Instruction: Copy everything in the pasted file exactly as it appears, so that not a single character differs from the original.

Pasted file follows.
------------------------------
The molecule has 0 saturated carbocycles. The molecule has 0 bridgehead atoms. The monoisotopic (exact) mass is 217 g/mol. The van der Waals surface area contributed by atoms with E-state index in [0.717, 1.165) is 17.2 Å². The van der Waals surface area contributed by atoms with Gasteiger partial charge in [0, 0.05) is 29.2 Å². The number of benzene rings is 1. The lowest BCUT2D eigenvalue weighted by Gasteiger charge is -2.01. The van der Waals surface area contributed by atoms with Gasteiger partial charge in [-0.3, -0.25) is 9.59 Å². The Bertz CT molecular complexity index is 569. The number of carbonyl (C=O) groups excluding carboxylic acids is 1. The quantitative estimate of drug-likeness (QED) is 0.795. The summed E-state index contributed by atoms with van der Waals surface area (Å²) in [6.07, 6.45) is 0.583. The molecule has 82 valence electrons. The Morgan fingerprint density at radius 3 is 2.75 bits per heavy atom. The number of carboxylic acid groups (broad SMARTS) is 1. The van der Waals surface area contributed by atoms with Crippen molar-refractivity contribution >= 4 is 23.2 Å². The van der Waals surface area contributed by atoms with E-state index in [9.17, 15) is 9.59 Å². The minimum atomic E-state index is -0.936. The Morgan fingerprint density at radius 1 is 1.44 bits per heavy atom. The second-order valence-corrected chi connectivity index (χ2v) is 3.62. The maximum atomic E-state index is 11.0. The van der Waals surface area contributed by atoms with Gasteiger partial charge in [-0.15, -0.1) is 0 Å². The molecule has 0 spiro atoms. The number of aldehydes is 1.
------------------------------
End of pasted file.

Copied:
The molecule has 0 saturated carbocycles. The molecule has 0 bridgehead atoms. The monoisotopic (exact) mass is 217 g/mol. The van der Waals surface area contributed by atoms with E-state index in [0.717, 1.165) is 17.2 Å². The van der Waals surface area contributed by atoms with Gasteiger partial charge in [0, 0.05) is 29.2 Å². The number of benzene rings is 1. The lowest BCUT2D eigenvalue weighted by Gasteiger charge is -2.01. The van der Waals surface area contributed by atoms with Gasteiger partial charge in [-0.3, -0.25) is 9.59 Å². The Bertz CT molecular complexity index is 569. The number of carbonyl (C=O) groups excluding carboxylic acids is 1. The quantitative estimate of drug-likeness (QED) is 0.795. The summed E-state index contributed by atoms with van der Waals surface area (Å²) in [6.07, 6.45) is 0.583. The molecule has 82 valence electrons. The Morgan fingerprint density at radius 3 is 2.75 bits per heavy atom. The number of carboxylic acid groups (broad SMARTS) is 1. The van der Waals surface area contributed by atoms with Crippen molar-refractivity contribution >= 4 is 23.2 Å². The van der Waals surface area contributed by atoms with E-state index in [9.17, 15) is 9.59 Å². The minimum atomic E-state index is -0.936. The Morgan fingerprint density at radius 1 is 1.44 bits per heavy atom. The second-order valence-corrected chi connectivity index (χ2v) is 3.62. The maximum atomic E-state index is 11.0. The van der Waals surface area contributed by atoms with Gasteiger partial charge in [-0.15, -0.1) is 0 Å². The molecule has 0 spiro atoms. The number of aldehydes is 1.